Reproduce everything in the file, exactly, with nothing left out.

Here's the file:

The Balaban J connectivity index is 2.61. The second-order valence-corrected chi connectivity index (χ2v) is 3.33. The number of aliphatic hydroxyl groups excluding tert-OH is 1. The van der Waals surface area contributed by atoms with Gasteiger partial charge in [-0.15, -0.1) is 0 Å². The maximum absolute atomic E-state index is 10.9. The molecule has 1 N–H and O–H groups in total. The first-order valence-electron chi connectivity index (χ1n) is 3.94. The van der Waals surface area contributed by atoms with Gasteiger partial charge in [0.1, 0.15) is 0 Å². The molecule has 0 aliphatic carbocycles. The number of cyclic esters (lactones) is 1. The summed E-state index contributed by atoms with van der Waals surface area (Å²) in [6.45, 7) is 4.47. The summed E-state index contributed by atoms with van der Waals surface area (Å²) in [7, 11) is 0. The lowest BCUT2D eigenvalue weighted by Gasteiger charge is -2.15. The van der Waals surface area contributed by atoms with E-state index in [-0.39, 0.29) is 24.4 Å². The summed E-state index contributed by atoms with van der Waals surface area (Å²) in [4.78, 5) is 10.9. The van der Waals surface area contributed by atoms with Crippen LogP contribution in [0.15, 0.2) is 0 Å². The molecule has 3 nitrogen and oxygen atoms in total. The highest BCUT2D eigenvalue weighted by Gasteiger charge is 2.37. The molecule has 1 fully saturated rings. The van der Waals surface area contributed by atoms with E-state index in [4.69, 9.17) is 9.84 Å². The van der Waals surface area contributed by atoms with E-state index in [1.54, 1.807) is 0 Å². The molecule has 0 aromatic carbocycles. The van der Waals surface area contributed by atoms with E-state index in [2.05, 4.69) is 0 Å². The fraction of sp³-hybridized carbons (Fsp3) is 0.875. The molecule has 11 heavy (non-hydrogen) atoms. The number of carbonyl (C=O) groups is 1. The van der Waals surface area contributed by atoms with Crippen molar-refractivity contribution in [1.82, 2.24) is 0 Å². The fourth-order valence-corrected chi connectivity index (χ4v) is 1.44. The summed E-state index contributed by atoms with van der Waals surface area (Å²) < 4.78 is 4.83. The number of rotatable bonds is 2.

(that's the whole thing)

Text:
The Balaban J connectivity index is 2.61. The second-order valence-corrected chi connectivity index (χ2v) is 3.33. The number of aliphatic hydroxyl groups excluding tert-OH is 1. The van der Waals surface area contributed by atoms with Gasteiger partial charge in [-0.15, -0.1) is 0 Å². The maximum absolute atomic E-state index is 10.9. The molecule has 1 N–H and O–H groups in total. The first-order valence-electron chi connectivity index (χ1n) is 3.94. The van der Waals surface area contributed by atoms with Gasteiger partial charge in [0.1, 0.15) is 0 Å². The molecule has 0 aliphatic carbocycles. The number of cyclic esters (lactones) is 1. The summed E-state index contributed by atoms with van der Waals surface area (Å²) in [6.45, 7) is 4.47. The summed E-state index contributed by atoms with van der Waals surface area (Å²) in [7, 11) is 0. The lowest BCUT2D eigenvalue weighted by Gasteiger charge is -2.15. The van der Waals surface area contributed by atoms with E-state index in [-0.39, 0.29) is 24.4 Å². The summed E-state index contributed by atoms with van der Waals surface area (Å²) in [4.78, 5) is 10.9. The van der Waals surface area contributed by atoms with Crippen LogP contribution in [0.15, 0.2) is 0 Å². The molecule has 3 nitrogen and oxygen atoms in total. The highest BCUT2D eigenvalue weighted by Gasteiger charge is 2.37. The molecule has 1 fully saturated rings. The van der Waals surface area contributed by atoms with E-state index in [4.69, 9.17) is 9.84 Å². The van der Waals surface area contributed by atoms with E-state index in [1.54, 1.807) is 0 Å². The molecule has 0 aromatic carbocycles. The van der Waals surface area contributed by atoms with E-state index in [2.05, 4.69) is 0 Å². The fraction of sp³-hybridized carbons (Fsp3) is 0.875. The molecule has 11 heavy (non-hydrogen) atoms. The number of carbonyl (C=O) groups is 1. The van der Waals surface area contributed by atoms with Crippen molar-refractivity contribution in [1.82, 2.24) is 0 Å². The fourth-order valence-corrected chi connectivity index (χ4v) is 1.44. The summed E-state index contributed by atoms with van der Waals surface area (Å²) < 4.78 is 4.83. The number of rotatable bonds is 2.